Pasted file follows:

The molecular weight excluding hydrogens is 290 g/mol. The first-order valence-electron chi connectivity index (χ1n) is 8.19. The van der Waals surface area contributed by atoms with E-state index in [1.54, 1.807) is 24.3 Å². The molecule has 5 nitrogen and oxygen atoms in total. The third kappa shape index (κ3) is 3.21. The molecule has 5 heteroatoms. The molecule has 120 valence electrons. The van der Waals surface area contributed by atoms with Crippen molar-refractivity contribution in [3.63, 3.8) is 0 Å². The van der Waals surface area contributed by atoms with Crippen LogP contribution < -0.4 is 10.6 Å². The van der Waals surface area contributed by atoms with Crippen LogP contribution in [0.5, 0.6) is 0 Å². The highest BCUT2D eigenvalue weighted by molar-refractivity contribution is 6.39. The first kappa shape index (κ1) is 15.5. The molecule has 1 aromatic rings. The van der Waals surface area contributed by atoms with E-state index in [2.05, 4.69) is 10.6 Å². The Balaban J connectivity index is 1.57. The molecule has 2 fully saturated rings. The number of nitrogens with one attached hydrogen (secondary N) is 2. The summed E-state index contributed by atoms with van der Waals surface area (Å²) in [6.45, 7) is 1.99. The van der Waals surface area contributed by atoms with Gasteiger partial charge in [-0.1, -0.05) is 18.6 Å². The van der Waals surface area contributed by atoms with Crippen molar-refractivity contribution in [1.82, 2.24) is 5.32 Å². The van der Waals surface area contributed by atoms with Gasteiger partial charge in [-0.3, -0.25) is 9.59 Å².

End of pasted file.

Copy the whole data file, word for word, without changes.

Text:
The molecular weight excluding hydrogens is 290 g/mol. The first-order valence-electron chi connectivity index (χ1n) is 8.19. The van der Waals surface area contributed by atoms with E-state index in [1.54, 1.807) is 24.3 Å². The molecule has 5 nitrogen and oxygen atoms in total. The third kappa shape index (κ3) is 3.21. The molecule has 5 heteroatoms. The molecule has 120 valence electrons. The van der Waals surface area contributed by atoms with Crippen molar-refractivity contribution in [3.63, 3.8) is 0 Å². The van der Waals surface area contributed by atoms with Crippen LogP contribution < -0.4 is 10.6 Å². The van der Waals surface area contributed by atoms with Crippen LogP contribution in [0.5, 0.6) is 0 Å². The highest BCUT2D eigenvalue weighted by molar-refractivity contribution is 6.39. The first kappa shape index (κ1) is 15.5. The molecule has 1 aromatic rings. The van der Waals surface area contributed by atoms with E-state index in [2.05, 4.69) is 10.6 Å². The Balaban J connectivity index is 1.57. The molecule has 2 fully saturated rings. The number of nitrogens with one attached hydrogen (secondary N) is 2. The summed E-state index contributed by atoms with van der Waals surface area (Å²) in [6.45, 7) is 1.99. The van der Waals surface area contributed by atoms with Gasteiger partial charge in [-0.1, -0.05) is 18.6 Å². The van der Waals surface area contributed by atoms with Crippen molar-refractivity contribution in [1.82, 2.24) is 5.32 Å². The van der Waals surface area contributed by atoms with Gasteiger partial charge in [-0.3, -0.25) is 9.59 Å².